Rebounding car sales are offering banks a rare chance to expand lending in a business line that many of them fled just before the economy collapsed.
It's an opportunity unlikely to be fully embraced.
As car sales have risen this year, auto lending has too, modestly, at JPMorgan Chase & Co., Wells Fargo & Co., U.S. Bancorp, Fifth Third Bancorp and a handful of other large and midsize banks. While the growth isn't gangbusters, it is notable given the tepid lending environment across most corporate and consumer loan categories, and banks' recent history in the auto loan sector.
Still, few observers expect an industry that claims it's anxious to grow assets to take advantage of the uptick in demand to make a big push in the sector — even though the trend could boost banks' bottom lines.
In part, banks' present reluctance reflects a downsizing of auto lending operations going into the recession, a time when car company-owned finance operations like GMAC LLC were driving down prices and underwriting standards in a bid to capture more of the market.
Analysts say the recession damped bankers' appetite for commodity-type businesses, and that they may be wary of having to compete again with so-called "captive lenders," especially with reports that General Motors Co. is considering buying back GMAC, which has been renamed Ally Financial Inc.
Rene Jones, chief financial officer of M&T Bank Corp., said in an interview last moth that the Buffalo lender — which has been pulling back from auto lending for years — has no interest in reversing course.
"My sense is that everybody is going after the same high-quality customers," he said. "The pricing doesn't make sense for us. It's too competitive — we can't offer rates that low."
Compared with auto lending, bankers also see better long-term growth prospects in areas like small-business loans, observers said.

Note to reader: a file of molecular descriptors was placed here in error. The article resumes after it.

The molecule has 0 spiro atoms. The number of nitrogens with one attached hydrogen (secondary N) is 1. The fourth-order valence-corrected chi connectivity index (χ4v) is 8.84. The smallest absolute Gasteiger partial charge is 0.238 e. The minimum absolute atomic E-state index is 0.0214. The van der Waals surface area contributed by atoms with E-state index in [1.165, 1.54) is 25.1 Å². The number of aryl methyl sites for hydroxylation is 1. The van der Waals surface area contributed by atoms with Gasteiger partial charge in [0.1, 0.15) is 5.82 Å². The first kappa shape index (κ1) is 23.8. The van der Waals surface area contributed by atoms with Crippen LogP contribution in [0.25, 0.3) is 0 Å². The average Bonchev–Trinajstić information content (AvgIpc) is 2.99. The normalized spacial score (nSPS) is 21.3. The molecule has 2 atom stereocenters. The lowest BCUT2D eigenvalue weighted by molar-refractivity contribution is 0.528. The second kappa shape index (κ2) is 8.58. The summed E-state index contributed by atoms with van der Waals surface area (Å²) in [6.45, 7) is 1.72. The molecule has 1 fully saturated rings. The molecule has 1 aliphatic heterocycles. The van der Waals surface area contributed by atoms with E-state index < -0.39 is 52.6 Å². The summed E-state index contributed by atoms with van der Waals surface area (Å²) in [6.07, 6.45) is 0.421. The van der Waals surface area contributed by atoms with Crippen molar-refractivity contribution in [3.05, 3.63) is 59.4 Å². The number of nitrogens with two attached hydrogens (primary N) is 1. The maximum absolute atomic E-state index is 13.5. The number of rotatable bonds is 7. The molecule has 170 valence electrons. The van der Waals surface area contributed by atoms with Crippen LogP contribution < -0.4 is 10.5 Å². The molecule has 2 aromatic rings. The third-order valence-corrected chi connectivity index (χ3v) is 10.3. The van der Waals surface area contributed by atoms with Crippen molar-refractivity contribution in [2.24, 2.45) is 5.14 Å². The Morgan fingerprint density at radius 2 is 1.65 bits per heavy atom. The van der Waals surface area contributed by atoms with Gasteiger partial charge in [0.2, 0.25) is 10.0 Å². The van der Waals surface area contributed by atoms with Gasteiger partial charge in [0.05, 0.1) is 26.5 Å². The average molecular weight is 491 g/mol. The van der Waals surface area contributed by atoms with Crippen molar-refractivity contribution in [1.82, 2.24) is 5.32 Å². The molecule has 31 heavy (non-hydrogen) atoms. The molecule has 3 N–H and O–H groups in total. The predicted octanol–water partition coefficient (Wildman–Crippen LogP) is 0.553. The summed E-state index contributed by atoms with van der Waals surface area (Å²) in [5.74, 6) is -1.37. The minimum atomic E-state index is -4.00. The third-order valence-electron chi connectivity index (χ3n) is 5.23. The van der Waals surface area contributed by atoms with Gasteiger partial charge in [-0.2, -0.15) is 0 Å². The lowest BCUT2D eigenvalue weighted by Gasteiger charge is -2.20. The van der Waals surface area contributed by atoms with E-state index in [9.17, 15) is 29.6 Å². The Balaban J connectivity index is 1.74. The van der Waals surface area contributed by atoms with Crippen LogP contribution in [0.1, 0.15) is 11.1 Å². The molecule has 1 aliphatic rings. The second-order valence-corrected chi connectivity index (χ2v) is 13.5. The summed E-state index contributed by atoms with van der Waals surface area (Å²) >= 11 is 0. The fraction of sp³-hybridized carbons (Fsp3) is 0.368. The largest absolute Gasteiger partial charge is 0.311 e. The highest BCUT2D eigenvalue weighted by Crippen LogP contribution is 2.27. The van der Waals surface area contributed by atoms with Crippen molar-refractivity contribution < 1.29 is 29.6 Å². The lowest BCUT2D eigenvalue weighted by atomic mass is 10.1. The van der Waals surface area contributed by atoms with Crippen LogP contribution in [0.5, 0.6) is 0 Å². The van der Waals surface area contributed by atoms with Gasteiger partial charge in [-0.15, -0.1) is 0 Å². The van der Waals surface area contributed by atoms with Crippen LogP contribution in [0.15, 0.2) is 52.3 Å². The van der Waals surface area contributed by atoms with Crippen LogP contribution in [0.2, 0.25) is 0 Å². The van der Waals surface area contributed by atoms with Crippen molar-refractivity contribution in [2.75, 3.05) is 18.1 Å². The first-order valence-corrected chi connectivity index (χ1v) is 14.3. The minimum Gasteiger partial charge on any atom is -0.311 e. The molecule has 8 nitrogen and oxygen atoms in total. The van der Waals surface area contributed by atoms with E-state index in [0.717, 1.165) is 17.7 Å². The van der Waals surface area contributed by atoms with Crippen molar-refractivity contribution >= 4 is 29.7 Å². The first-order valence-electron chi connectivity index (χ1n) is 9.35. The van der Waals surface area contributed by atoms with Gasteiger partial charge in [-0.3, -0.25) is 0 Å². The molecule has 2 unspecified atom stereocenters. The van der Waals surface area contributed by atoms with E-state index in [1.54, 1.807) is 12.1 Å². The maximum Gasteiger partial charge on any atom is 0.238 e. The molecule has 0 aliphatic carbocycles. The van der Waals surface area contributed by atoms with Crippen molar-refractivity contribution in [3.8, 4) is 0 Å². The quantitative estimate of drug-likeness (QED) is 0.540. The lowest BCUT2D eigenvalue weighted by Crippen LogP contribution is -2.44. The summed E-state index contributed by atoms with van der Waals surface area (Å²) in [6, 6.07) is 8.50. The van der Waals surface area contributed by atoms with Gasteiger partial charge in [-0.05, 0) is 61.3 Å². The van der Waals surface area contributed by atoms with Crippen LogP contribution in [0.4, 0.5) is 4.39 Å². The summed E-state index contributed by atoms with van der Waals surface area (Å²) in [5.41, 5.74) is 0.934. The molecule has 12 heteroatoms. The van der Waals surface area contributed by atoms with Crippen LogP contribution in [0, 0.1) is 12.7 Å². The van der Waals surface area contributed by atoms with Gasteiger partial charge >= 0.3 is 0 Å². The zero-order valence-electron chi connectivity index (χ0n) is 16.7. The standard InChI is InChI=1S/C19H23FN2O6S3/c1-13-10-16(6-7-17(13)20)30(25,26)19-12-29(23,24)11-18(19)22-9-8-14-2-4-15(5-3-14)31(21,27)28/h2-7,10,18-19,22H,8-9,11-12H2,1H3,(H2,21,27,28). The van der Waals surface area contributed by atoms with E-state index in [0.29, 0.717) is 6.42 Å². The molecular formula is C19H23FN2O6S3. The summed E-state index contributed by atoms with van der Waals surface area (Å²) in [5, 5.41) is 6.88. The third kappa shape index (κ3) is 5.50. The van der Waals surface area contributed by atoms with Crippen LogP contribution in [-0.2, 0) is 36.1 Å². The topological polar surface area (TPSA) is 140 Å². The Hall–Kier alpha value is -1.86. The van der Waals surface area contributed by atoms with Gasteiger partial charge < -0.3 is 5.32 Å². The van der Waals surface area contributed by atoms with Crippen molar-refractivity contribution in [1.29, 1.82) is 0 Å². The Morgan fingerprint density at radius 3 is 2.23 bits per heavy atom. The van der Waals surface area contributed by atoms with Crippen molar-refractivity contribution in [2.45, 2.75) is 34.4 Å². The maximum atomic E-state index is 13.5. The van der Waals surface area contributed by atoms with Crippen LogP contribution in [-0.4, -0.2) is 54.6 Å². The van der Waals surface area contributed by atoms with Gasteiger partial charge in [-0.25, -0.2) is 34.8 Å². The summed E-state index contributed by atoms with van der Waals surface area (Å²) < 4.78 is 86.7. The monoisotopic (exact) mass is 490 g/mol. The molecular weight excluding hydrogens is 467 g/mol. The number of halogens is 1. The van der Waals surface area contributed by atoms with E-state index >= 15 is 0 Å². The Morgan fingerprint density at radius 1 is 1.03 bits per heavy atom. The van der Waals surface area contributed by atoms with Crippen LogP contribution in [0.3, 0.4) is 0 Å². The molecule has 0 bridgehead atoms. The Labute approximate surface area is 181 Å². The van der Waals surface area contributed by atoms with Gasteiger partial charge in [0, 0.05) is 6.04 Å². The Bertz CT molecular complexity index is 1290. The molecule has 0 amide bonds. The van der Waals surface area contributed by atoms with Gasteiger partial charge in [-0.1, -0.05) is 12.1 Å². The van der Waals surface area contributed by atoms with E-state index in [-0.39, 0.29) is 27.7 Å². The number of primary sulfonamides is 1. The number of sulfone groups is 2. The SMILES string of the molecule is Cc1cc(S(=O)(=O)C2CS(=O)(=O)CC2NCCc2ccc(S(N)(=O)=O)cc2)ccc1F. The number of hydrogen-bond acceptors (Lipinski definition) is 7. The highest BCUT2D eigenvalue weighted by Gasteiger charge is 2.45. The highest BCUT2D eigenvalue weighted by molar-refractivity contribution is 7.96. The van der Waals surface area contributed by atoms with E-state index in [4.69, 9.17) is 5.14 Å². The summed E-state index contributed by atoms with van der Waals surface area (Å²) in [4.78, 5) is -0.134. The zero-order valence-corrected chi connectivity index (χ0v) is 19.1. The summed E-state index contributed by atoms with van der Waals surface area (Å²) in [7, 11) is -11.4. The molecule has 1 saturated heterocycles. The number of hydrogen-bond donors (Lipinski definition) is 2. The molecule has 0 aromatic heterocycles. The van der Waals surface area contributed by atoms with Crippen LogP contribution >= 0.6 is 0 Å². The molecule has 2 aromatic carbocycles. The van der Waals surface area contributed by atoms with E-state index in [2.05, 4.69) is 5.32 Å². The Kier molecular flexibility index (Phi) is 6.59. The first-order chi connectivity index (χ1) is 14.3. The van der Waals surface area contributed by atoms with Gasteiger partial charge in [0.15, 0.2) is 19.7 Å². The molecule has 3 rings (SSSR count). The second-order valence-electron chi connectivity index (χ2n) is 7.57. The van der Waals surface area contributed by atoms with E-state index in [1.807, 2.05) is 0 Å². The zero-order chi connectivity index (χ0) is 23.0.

Dale Greene, executive vice president of Comerica Inc., said in a conference call with analysts last month that the Dallas lender sees "fairly muted" chances for revenue growth in auto, even as strengthening in that sector presents "some good opportunities" for the company. Comerica's auto dealer loans were up $100 million in the first quarter.
Jeffery Harte, managing director with Sandler O'Neill & Partners LP, notes that some banks that held on to their auto loan businesses are simply regaining some of the market share they let go of last decade.
"You have a lot less competition," he said. "The banks stepped back and let the captives have [the auto space] — not long after that the credit bubble burst. And the captives had huge losses in poorly underwritten and poorly priced loans. The banks are kind of stepping back into that void."
But even if auto lending is rising, "it's still a long way from where it kind of used to be," Harte said, adding, "I would think, right now, banks are going to be very cautious in their lending decisions."
The first quarter's auto loan growth numbers were hardly eye-popping, even as vehicle sales have surged. Auto sales in April rose 20% from a year earlier, according to Edmunds.com, which tracks industry data. Consumers who put off purchases during the recession are taking advantage of favorable deals, experts say.
JPMorgan Chase said auto loans were up 3% — or $1.4 billion from the prior quarter, a pittance for a company of that size. They were up about 1%, or $118 million, at U.S. Bancorp.
Huntington Bancshares Inc. and Fifth Third reported similarly modest growth.
Nonetheless, while auto loan growth may not have been large, it has been lucrative.
Don Kimble, Huntington's chief financial officer, said in a call with analysts last month that yields on auto loans were in the "5.5% to 6%" range. Originations have also been especially favorable because people qualifying for car loans right now have high credit scores, so loss rates should be low, he said.
Fifth Third's auto loans yielded 6.24% in the first quarter, higher than its commercial and home loans. U.S. Bancorp's retail book — the bulk of which is composed of auto loans — yielded 6.78%, the highest yield of any portfolio.
Anthony Davis of Stifel Nicolaus said yields of 5% to 6% are "attractive … considering what rates you can get with other loans," he said.
"At some point, when rates start rising and commercial loans get better … the relative appeal of auto loans won't be as stark," he said. "But right now that's a pretty attractive rate."
Brett Rabatin, an analyst with Sterne, Agee & Leach Inc., points to another factor that might drive auto lending: an opportunity for banks to put some of their liquidity to work while waiting for loan demand to pick up elsewhere.
"They're extremely liquid" and seeking "opportunities that they can find to grow loans," he said. "If they think the credit risk is right and the rates are right — they are going to pursue this."